Our other entrée was Saag Aloo with Tofu – basically pureed spinach (spinach haters stop reading this paragraph now!) with chunky potatoes, spices and small, firm tofu pieces. This can very much be a hit or miss dish in many Indian restaurants because the cooking times of everything vary so much – seconds for the spinach, but 30 minutes or more for the potatoes and tofu, so a juggling act in the kitchen is needed to pull this delicate dish off to perfection – and whomever was back-stage at Holy Cow knows exactly how to make Saag Aloo happen: the end result being perfection.

    Finally, we ordered White Rice, which was a bit misleading (albeit in a good way), because the rice was actually cooked in herbs and spices, including turmeric, which gave it a yellowy look and, spicy flavor that complemented the food perfectly.

    So, bottom line, Holy Cow was a GREAT, inexpensive Indian take-away very much in the tradition of my homeland in England where you can take home the curry or sit in a brightly lit restaurant and eat it there. Holy Cow has the ambience of a vegan Thai restaurant, but the food is so much better.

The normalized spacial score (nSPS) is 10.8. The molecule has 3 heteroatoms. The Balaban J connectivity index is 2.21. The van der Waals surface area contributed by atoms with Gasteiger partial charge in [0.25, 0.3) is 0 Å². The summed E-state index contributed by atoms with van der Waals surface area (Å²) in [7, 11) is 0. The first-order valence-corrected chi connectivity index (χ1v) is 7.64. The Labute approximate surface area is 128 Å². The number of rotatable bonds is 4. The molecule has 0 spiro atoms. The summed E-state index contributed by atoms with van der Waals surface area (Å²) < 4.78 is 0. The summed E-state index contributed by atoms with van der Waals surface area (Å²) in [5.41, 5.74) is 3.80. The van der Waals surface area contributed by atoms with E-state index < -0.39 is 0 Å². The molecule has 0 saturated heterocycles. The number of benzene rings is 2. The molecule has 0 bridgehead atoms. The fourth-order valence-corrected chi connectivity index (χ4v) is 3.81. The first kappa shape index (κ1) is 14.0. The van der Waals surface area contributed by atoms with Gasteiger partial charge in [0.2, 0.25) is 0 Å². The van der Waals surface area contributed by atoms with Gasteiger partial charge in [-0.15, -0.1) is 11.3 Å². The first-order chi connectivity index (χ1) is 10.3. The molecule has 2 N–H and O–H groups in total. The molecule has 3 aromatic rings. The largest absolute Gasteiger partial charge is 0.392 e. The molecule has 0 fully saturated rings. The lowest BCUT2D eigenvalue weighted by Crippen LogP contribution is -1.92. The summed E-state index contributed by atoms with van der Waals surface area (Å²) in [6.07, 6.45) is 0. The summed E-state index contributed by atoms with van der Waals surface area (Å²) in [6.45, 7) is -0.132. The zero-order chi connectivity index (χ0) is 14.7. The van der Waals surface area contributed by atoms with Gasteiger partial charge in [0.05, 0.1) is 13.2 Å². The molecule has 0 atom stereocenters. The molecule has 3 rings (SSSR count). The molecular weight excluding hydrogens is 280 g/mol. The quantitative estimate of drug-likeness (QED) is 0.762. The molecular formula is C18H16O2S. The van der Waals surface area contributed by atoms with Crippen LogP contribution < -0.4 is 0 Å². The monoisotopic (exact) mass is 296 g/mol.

With convenient parking, incredibly polite and helpful staff as well as completely above-average food, you can’t go wrong. The only competition is Samosa House, which is distant competition both in miles to travel (it’s in Culver City) and taste of the food.

    Thanks for being there, Holy Cow, and thanks for understanding about vegans and our standards. We’ll be regular customers.

    holy cow

    holy cow

    holy cow
    8474 W 3rd St
    Los Angeles, CA 90048
    (323) 852-8900

    monday – friday
    sat and sun

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  • October 27th, 2008mr meanerindian food, LA restaurants, samosa house